# Single, Double or Triple? Easy as 1,2,3!

Let’s take some of the jargon out of single, double and triple glazing performance.

There are three main criteria that affect the above:

Firstly, the number of panes of glass
Secondly the distance of air / argon gas filled gap between them,
And lastly the number and type of low E coatings on this glass.

A low E coating means ‘low emissivity’ which is basically a coating applied to the glass that reflects radiant heat back into the room. There are different types and manufactures but we shall refer to it as soft coat from here.

The distance or cavity between panes is important as heat loss will decrease as the cavity increases, peaking at 16 – 20mm.
After this it slightly decreases as air starts to circulate within the cavity.
By filling this cavity with argon gas it also reduces heat loss.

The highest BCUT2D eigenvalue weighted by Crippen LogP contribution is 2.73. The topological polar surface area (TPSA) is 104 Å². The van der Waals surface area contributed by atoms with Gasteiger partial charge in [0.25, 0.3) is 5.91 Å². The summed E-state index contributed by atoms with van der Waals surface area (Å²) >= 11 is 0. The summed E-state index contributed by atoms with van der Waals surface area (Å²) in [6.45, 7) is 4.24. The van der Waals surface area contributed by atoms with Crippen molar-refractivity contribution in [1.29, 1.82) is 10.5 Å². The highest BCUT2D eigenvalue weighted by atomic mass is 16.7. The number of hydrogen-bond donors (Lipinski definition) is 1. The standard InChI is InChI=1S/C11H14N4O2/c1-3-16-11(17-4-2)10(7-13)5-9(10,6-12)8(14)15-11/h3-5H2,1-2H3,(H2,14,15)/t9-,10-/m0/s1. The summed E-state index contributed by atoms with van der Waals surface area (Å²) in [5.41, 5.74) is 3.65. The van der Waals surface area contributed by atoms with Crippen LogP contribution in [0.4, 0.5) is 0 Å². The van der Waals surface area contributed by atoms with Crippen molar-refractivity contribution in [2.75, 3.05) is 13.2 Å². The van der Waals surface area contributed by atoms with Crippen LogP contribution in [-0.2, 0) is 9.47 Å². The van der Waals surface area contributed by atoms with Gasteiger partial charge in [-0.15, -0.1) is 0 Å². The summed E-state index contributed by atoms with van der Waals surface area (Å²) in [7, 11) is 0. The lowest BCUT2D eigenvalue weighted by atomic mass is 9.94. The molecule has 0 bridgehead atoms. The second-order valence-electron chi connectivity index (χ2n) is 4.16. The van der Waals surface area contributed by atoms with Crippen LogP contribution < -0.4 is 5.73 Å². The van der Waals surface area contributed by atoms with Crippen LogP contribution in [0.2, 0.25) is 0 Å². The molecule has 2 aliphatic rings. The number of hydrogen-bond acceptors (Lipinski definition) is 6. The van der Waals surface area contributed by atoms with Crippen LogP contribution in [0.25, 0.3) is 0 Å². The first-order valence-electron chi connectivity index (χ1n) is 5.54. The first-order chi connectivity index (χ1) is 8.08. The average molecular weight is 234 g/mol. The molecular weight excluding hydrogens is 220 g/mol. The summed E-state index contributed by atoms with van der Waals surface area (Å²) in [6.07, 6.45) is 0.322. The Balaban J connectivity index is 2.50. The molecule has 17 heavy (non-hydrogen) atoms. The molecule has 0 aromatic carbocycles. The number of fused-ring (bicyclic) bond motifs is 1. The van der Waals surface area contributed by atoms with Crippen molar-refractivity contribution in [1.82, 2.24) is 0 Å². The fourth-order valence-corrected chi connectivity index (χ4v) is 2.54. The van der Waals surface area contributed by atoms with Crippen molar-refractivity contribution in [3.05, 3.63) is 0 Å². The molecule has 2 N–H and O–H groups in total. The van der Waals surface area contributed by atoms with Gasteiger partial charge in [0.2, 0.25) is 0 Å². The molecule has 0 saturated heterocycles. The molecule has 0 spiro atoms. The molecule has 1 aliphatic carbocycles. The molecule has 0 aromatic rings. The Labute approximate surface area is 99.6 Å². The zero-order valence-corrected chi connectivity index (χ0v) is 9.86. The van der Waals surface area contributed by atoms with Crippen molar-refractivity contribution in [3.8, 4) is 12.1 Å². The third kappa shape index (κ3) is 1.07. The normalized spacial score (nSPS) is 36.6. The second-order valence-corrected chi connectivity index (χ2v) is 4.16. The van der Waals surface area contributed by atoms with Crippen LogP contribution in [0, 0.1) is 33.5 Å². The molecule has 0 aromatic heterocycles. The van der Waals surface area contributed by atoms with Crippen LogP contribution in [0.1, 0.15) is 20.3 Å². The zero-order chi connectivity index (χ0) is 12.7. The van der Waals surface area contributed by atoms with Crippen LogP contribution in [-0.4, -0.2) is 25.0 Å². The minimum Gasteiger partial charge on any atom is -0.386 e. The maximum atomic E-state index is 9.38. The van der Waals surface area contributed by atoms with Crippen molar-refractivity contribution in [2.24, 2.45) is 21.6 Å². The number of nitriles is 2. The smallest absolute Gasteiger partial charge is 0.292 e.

When we talk of heat loss, it is normally quoted as U value.
Please remember the U value quoted for glass can be quite different than the overall U value for a window, but the lower the U value the lower the heat loss.
We will look at some basic calculations later.

U value is a measure of energy lost per square meter of glass, per degree difference in temperature from inside and out. K=kelvin or Celsius for simplicity.
This is expressed as: U=w/m2/k
Here are some values for different glazing. (SC = soft coat)

4mm clear glass single glazed – U=5.8

4mm clear/16 air/4mm clear double glazed – U=2.8

4mm clear/16 cavity argon filled/4mm SC Double glazed – U=1.16

4mm clear/16mm Argon/4mm SC/16mm Argon/4mmSC Triple glazed – U=0.6

As can be seen from the above, there is a huge difference between single glazing and triple glazing with high performance glass – 90% reduction in heat loss.

A point to note from above is that these values are based on 16mm cavities. If the cavity should be reduced in triple glazing down to say 2 x 6mm then the performance in U value terms is worse than double glazing even if two panes of soft coat are used.

See the graph below for further detail: